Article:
One of Yellowstone National Park’s largest geysers put on a show last week. The Giantess Geyser, which throughout its tracked history had erupted between two and six times per year, erupted for the first time in over six years on August 25.
Though it doesn’t erupt often, its bursts can reach heights of over 150 feet and can last up to 48 hours — making Giantess one of the largest geysers in the park. Catching its eruption is something most Yellowstone visitors never experience, so they usually choose to visit consistent performers such as Old Faithful. That said, a handful of lucky visitors stood nearby as Giantess spouted her glory last week, but for those of us not fortunate enough to be on site, the National Park Service caught the eruption on video.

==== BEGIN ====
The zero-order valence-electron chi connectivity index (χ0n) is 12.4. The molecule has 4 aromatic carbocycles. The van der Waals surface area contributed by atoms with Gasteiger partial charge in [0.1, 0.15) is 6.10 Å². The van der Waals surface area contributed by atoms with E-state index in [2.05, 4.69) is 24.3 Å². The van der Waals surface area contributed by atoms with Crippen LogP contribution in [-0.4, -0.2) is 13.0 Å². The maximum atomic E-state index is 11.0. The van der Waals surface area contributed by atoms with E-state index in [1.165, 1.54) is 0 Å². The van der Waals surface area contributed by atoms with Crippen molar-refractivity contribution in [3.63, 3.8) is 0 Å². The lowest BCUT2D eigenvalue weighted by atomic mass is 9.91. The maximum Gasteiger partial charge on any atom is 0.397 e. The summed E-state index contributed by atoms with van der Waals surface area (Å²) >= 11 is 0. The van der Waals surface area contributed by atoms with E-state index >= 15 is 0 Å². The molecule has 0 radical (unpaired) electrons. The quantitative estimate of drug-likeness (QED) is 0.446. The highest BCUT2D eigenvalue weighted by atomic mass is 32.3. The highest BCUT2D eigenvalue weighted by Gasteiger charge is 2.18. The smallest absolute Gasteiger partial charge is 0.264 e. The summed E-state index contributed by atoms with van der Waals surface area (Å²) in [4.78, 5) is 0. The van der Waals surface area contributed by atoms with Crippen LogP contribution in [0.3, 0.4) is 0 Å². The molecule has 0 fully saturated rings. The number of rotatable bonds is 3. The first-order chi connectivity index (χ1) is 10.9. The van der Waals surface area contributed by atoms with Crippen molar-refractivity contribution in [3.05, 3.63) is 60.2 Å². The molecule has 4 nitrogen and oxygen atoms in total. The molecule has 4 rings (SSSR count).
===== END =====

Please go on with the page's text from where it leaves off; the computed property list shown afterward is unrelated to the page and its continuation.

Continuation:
Giantess’ last eruption took place in January 2014, with a three year gap between that and the previous eruption in September 2011.
Yellowstone sits in northwestern Wyoming and stretches into southwestern Montana, attracting more than four million visitors per year to witness its nearly 3 million square miles of forested mountains, wildlife, sulfuric geysers and pots, and a large canyon known as the “Grand Canyon of the Yellowstone.”